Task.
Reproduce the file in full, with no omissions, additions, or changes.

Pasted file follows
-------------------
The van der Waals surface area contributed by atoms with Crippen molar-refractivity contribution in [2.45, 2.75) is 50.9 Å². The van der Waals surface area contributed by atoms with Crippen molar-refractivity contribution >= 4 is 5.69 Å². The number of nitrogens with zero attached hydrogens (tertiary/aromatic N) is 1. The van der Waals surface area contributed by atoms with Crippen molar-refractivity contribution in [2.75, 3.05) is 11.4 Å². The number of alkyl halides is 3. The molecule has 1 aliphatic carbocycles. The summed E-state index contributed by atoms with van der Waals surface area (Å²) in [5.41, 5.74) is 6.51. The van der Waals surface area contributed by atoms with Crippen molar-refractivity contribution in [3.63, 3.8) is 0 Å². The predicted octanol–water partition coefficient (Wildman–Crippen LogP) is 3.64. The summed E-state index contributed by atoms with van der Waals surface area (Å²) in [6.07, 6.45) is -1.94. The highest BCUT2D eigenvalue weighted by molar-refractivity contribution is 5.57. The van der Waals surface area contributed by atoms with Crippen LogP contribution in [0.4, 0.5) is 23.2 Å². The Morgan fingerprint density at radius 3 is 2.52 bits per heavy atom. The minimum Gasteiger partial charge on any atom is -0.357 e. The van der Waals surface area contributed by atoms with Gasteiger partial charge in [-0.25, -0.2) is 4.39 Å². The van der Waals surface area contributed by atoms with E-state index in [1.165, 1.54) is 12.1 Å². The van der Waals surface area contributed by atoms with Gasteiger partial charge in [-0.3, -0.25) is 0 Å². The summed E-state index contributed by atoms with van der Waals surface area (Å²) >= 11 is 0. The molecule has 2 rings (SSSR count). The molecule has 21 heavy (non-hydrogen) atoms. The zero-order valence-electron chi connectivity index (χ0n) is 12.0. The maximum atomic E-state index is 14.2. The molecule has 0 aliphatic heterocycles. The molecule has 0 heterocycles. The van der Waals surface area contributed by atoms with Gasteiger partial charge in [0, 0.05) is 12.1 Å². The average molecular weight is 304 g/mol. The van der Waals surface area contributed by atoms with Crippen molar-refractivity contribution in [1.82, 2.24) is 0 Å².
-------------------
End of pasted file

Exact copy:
The van der Waals surface area contributed by atoms with Crippen molar-refractivity contribution in [2.45, 2.75) is 50.9 Å². The van der Waals surface area contributed by atoms with Crippen molar-refractivity contribution >= 4 is 5.69 Å². The number of nitrogens with zero attached hydrogens (tertiary/aromatic N) is 1. The van der Waals surface area contributed by atoms with Crippen molar-refractivity contribution in [2.75, 3.05) is 11.4 Å². The number of alkyl halides is 3. The molecule has 1 aliphatic carbocycles. The summed E-state index contributed by atoms with van der Waals surface area (Å²) in [5.41, 5.74) is 6.51. The van der Waals surface area contributed by atoms with Crippen molar-refractivity contribution in [3.63, 3.8) is 0 Å². The predicted octanol–water partition coefficient (Wildman–Crippen LogP) is 3.64. The summed E-state index contributed by atoms with van der Waals surface area (Å²) in [6.07, 6.45) is -1.94. The highest BCUT2D eigenvalue weighted by molar-refractivity contribution is 5.57. The van der Waals surface area contributed by atoms with Crippen LogP contribution in [0.4, 0.5) is 23.2 Å². The Morgan fingerprint density at radius 3 is 2.52 bits per heavy atom. The minimum Gasteiger partial charge on any atom is -0.357 e. The van der Waals surface area contributed by atoms with Gasteiger partial charge in [-0.25, -0.2) is 4.39 Å². The van der Waals surface area contributed by atoms with E-state index in [1.165, 1.54) is 12.1 Å². The van der Waals surface area contributed by atoms with Gasteiger partial charge in [-0.3, -0.25) is 0 Å². The summed E-state index contributed by atoms with van der Waals surface area (Å²) >= 11 is 0. The molecule has 2 rings (SSSR count). The molecule has 21 heavy (non-hydrogen) atoms. The zero-order valence-electron chi connectivity index (χ0n) is 12.0. The maximum atomic E-state index is 14.2. The molecule has 0 aliphatic heterocycles. The molecule has 0 heterocycles. The van der Waals surface area contributed by atoms with Gasteiger partial charge in [0, 0.05) is 12.1 Å². The average molecular weight is 304 g/mol. The van der Waals surface area contributed by atoms with Crippen molar-refractivity contribution in [1.82, 2.24) is 0 Å².